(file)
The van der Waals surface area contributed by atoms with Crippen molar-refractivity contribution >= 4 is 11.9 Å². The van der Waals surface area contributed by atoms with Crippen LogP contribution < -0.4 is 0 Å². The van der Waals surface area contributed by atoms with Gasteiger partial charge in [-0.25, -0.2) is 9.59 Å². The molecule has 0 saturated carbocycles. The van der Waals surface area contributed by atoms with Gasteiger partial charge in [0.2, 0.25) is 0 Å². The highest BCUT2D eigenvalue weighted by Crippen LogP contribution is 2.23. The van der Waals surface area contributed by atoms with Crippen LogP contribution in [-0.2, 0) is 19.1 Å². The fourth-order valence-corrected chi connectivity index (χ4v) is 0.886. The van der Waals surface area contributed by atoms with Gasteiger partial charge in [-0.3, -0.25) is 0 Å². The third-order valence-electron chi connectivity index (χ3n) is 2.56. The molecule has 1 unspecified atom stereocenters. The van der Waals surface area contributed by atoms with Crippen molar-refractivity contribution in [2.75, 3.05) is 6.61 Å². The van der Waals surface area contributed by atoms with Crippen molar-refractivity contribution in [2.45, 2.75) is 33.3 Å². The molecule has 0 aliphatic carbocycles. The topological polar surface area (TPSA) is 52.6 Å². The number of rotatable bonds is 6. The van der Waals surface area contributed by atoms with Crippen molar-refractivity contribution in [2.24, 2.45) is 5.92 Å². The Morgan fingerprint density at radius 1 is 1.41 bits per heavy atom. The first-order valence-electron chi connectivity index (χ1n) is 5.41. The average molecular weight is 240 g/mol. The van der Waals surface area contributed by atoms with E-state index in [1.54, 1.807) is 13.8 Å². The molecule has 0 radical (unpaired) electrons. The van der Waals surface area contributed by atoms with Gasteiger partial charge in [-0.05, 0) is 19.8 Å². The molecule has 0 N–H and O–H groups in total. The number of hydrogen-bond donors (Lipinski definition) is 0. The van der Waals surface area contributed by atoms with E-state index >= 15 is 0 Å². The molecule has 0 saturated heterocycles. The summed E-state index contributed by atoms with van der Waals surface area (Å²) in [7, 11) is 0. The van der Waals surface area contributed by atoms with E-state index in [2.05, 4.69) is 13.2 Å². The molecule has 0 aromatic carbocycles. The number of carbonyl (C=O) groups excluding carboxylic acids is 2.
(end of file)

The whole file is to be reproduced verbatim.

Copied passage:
The van der Waals surface area contributed by atoms with Crippen molar-refractivity contribution >= 4 is 11.9 Å². The van der Waals surface area contributed by atoms with Crippen LogP contribution < -0.4 is 0 Å². The van der Waals surface area contributed by atoms with Gasteiger partial charge in [-0.25, -0.2) is 9.59 Å². The molecule has 0 saturated carbocycles. The van der Waals surface area contributed by atoms with Gasteiger partial charge in [0.2, 0.25) is 0 Å². The highest BCUT2D eigenvalue weighted by Crippen LogP contribution is 2.23. The van der Waals surface area contributed by atoms with Crippen LogP contribution in [-0.2, 0) is 19.1 Å². The fourth-order valence-corrected chi connectivity index (χ4v) is 0.886. The van der Waals surface area contributed by atoms with Gasteiger partial charge in [-0.3, -0.25) is 0 Å². The third-order valence-electron chi connectivity index (χ3n) is 2.56. The molecule has 1 unspecified atom stereocenters. The van der Waals surface area contributed by atoms with Crippen molar-refractivity contribution in [2.75, 3.05) is 6.61 Å². The van der Waals surface area contributed by atoms with Crippen molar-refractivity contribution in [2.45, 2.75) is 33.3 Å². The molecule has 0 aliphatic carbocycles. The topological polar surface area (TPSA) is 52.6 Å². The number of rotatable bonds is 6. The van der Waals surface area contributed by atoms with Crippen molar-refractivity contribution in [2.24, 2.45) is 5.92 Å². The Morgan fingerprint density at radius 1 is 1.41 bits per heavy atom. The first-order valence-electron chi connectivity index (χ1n) is 5.41. The average molecular weight is 240 g/mol. The van der Waals surface area contributed by atoms with E-state index in [1.54, 1.807) is 13.8 Å². The molecule has 0 radical (unpaired) electrons. The van der Waals surface area contributed by atoms with Gasteiger partial charge in [-0.05, 0) is 19.8 Å². The molecule has 0 N–H and O–H groups in total. The number of hydrogen-bond donors (Lipinski definition) is 0. The van der Waals surface area contributed by atoms with E-state index >= 15 is 0 Å². The molecule has 0 saturated heterocycles. The summed E-state index contributed by atoms with van der Waals surface area (Å²) in [7, 11) is 0. The van der Waals surface area contributed by atoms with E-state index in [2.05, 4.69) is 13.2 Å². The molecule has 0 aromatic carbocycles. The number of carbonyl (C=O) groups excluding carboxylic acids is 2.